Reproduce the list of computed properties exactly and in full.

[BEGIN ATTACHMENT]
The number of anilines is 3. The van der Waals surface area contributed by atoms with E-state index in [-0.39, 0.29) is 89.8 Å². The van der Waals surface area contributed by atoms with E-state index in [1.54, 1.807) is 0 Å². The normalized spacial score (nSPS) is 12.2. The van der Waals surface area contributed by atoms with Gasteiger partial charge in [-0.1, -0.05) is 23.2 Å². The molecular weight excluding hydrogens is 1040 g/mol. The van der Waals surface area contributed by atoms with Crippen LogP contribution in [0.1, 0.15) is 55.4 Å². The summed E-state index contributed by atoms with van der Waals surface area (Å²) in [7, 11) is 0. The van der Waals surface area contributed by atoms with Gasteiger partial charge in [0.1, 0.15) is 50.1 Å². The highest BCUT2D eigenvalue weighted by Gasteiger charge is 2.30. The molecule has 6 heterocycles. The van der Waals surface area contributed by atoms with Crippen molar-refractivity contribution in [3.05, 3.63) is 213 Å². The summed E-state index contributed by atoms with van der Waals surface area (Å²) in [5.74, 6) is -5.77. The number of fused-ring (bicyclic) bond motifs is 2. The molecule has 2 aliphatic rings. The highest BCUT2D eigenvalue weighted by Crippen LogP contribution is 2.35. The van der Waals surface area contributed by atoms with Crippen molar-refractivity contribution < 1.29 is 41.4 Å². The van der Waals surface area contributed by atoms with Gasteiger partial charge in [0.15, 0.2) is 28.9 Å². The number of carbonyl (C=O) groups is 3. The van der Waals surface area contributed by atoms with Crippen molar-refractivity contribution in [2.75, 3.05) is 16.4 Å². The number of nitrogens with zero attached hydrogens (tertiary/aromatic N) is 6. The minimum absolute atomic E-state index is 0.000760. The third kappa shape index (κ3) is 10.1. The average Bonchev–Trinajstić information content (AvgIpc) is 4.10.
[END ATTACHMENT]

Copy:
The number of anilines is 3. The van der Waals surface area contributed by atoms with E-state index in [-0.39, 0.29) is 89.8 Å². The van der Waals surface area contributed by atoms with E-state index in [1.54, 1.807) is 0 Å². The normalized spacial score (nSPS) is 12.2. The van der Waals surface area contributed by atoms with Gasteiger partial charge in [-0.1, -0.05) is 23.2 Å². The molecular weight excluding hydrogens is 1040 g/mol. The van der Waals surface area contributed by atoms with Crippen LogP contribution in [0.1, 0.15) is 55.4 Å². The summed E-state index contributed by atoms with van der Waals surface area (Å²) in [7, 11) is 0. The van der Waals surface area contributed by atoms with Gasteiger partial charge in [0.1, 0.15) is 50.1 Å². The highest BCUT2D eigenvalue weighted by Gasteiger charge is 2.30. The molecule has 6 heterocycles. The van der Waals surface area contributed by atoms with Crippen molar-refractivity contribution in [3.05, 3.63) is 213 Å². The summed E-state index contributed by atoms with van der Waals surface area (Å²) in [5.74, 6) is -5.77. The number of fused-ring (bicyclic) bond motifs is 2. The molecule has 2 aliphatic rings. The highest BCUT2D eigenvalue weighted by Crippen LogP contribution is 2.35. The van der Waals surface area contributed by atoms with Crippen molar-refractivity contribution < 1.29 is 41.4 Å². The van der Waals surface area contributed by atoms with Gasteiger partial charge in [0.15, 0.2) is 28.9 Å². The number of carbonyl (C=O) groups is 3. The van der Waals surface area contributed by atoms with Crippen molar-refractivity contribution in [2.75, 3.05) is 16.4 Å². The number of nitrogens with zero attached hydrogens (tertiary/aromatic N) is 6. The minimum absolute atomic E-state index is 0.000760. The third kappa shape index (κ3) is 10.1. The average Bonchev–Trinajstić information content (AvgIpc) is 4.10.